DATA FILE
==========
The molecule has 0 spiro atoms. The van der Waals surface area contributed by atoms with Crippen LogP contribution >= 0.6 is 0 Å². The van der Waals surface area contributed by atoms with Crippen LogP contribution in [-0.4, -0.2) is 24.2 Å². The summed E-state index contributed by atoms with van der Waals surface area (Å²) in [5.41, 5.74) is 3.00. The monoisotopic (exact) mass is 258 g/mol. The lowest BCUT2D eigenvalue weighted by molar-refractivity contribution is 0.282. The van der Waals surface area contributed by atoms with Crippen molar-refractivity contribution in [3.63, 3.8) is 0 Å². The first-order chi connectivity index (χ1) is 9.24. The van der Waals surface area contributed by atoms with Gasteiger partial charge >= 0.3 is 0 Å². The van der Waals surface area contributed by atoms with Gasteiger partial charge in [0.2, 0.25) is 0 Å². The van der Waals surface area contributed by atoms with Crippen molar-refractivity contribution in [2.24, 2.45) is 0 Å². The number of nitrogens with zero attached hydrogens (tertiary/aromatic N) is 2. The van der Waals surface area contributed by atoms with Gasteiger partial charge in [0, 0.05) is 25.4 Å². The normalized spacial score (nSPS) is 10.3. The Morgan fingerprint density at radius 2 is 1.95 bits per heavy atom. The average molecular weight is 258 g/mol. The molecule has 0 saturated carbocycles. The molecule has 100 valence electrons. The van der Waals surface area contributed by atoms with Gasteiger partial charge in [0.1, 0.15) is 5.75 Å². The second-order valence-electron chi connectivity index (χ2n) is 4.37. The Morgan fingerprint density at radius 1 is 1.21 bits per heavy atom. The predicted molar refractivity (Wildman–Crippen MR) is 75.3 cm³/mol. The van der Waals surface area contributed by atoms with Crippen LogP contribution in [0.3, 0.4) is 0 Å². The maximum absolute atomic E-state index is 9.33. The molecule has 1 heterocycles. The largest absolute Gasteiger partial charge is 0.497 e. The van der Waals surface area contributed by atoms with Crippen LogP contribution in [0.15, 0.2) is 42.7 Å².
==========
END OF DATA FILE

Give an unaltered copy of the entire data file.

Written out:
The molecule has 0 spiro atoms. The van der Waals surface area contributed by atoms with Crippen LogP contribution >= 0.6 is 0 Å². The van der Waals surface area contributed by atoms with Crippen LogP contribution in [-0.4, -0.2) is 24.2 Å². The summed E-state index contributed by atoms with van der Waals surface area (Å²) in [5.41, 5.74) is 3.00. The monoisotopic (exact) mass is 258 g/mol. The lowest BCUT2D eigenvalue weighted by molar-refractivity contribution is 0.282. The van der Waals surface area contributed by atoms with Crippen molar-refractivity contribution in [3.63, 3.8) is 0 Å². The first-order chi connectivity index (χ1) is 9.24. The van der Waals surface area contributed by atoms with Gasteiger partial charge >= 0.3 is 0 Å². The van der Waals surface area contributed by atoms with Gasteiger partial charge in [0.2, 0.25) is 0 Å². The van der Waals surface area contributed by atoms with Crippen molar-refractivity contribution in [2.24, 2.45) is 0 Å². The number of nitrogens with zero attached hydrogens (tertiary/aromatic N) is 2. The van der Waals surface area contributed by atoms with Gasteiger partial charge in [0, 0.05) is 25.4 Å². The normalized spacial score (nSPS) is 10.3. The Morgan fingerprint density at radius 2 is 1.95 bits per heavy atom. The average molecular weight is 258 g/mol. The molecule has 0 saturated carbocycles. The molecule has 100 valence electrons. The van der Waals surface area contributed by atoms with Gasteiger partial charge in [0.1, 0.15) is 5.75 Å². The second-order valence-electron chi connectivity index (χ2n) is 4.37. The Morgan fingerprint density at radius 1 is 1.21 bits per heavy atom. The predicted molar refractivity (Wildman–Crippen MR) is 75.3 cm³/mol. The van der Waals surface area contributed by atoms with Crippen LogP contribution in [0.3, 0.4) is 0 Å². The maximum absolute atomic E-state index is 9.33. The molecule has 1 heterocycles. The largest absolute Gasteiger partial charge is 0.497 e. The van der Waals surface area contributed by atoms with Crippen LogP contribution in [0.15, 0.2) is 42.7 Å².